"We wanted to know how they catch fish underwater. They go on these deep dives to find salmon that are 100 to 600 feet underwater," explained Jennifer Tennessen, a NOAA Researcher, WWU Research Associate, and contractor with Lynker.
Yesterday, it echoed in my mind when I saw a tweet responding to a sentence in my story referring to a Columbia University administrator’s conclusion that “progress would hinge partly on majority-group faculty members’ adjusting their personal behavior.”
“That’s us,” Kevin Covey, a white astronomer at Western Washington University, said. “Things won’t change unless WE change.”
The birds chirp a dawn chorus and the winter rain has diminished. The disparity between the snowy alpine and the verdant lowlands is increasingly stark. Stubborn patches of snow make the rugged forest road impassable and the snowmobile crew has jerry-rigged a winch system to pull their burly trucks and sled trailers across. We giggle at their innovation as we attach skins to our skis, complete a most unusual gear check (Duct tape? Steam drill? PVC pipes? Avalanche gear? Snacks?) and finish our coffee.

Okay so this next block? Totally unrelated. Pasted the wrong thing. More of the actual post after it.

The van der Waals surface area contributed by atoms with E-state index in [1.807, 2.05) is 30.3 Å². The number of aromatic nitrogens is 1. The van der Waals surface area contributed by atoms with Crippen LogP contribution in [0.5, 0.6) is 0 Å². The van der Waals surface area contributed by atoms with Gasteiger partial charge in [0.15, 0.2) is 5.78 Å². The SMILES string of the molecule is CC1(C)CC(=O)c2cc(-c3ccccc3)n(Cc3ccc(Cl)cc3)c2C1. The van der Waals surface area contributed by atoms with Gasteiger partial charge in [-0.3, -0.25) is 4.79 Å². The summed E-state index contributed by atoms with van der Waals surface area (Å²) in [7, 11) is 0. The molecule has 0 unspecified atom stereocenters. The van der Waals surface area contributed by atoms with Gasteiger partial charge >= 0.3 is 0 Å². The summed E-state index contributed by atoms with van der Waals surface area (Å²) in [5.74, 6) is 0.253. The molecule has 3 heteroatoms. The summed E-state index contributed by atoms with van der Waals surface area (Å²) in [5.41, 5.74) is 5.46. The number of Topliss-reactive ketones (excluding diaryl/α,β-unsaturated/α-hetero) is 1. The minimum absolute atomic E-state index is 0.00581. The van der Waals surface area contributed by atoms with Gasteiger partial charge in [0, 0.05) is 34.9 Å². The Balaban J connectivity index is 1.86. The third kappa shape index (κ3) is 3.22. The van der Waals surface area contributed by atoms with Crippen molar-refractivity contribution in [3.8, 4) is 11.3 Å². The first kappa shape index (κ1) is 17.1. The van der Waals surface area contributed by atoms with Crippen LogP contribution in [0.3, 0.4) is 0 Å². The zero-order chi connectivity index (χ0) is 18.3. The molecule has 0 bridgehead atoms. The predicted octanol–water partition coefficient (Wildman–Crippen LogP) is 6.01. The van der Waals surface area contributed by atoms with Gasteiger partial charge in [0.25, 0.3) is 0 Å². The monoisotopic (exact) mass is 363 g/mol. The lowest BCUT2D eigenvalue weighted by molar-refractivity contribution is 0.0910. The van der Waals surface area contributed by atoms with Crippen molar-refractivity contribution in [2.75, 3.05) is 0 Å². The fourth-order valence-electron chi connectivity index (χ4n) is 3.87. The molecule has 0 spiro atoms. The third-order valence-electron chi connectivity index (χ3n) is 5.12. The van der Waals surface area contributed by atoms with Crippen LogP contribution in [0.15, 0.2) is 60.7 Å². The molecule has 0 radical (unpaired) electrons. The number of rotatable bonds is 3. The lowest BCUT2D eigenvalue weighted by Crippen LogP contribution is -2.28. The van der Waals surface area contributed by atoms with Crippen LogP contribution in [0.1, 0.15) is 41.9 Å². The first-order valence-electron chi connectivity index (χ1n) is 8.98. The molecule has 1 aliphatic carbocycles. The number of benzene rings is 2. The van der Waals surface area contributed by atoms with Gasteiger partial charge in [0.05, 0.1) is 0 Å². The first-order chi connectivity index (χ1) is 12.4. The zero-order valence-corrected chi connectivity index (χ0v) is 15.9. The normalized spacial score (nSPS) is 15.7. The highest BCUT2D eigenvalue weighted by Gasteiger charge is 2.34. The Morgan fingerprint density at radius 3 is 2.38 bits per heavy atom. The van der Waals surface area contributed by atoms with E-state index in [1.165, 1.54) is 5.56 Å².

We are here to begin the fieldwork for my master’s thesis at Western Washington University. For my research, I am comparing the decades old “ablation-stake method” against a new method for quantifying glacial change. By combining aerial drone imagery and new software, this method could drastically increase the spatial extent and resolution of these measurements, as well as the ease of data collection. I am also linking the retreat of the Easton Glacier, on the south side of Mt. Baker, to streamflow dynamics in its two outlet creeks. In short, my study has the potential to substantially improve our ability to monitor glacier changes and understand downstream effects.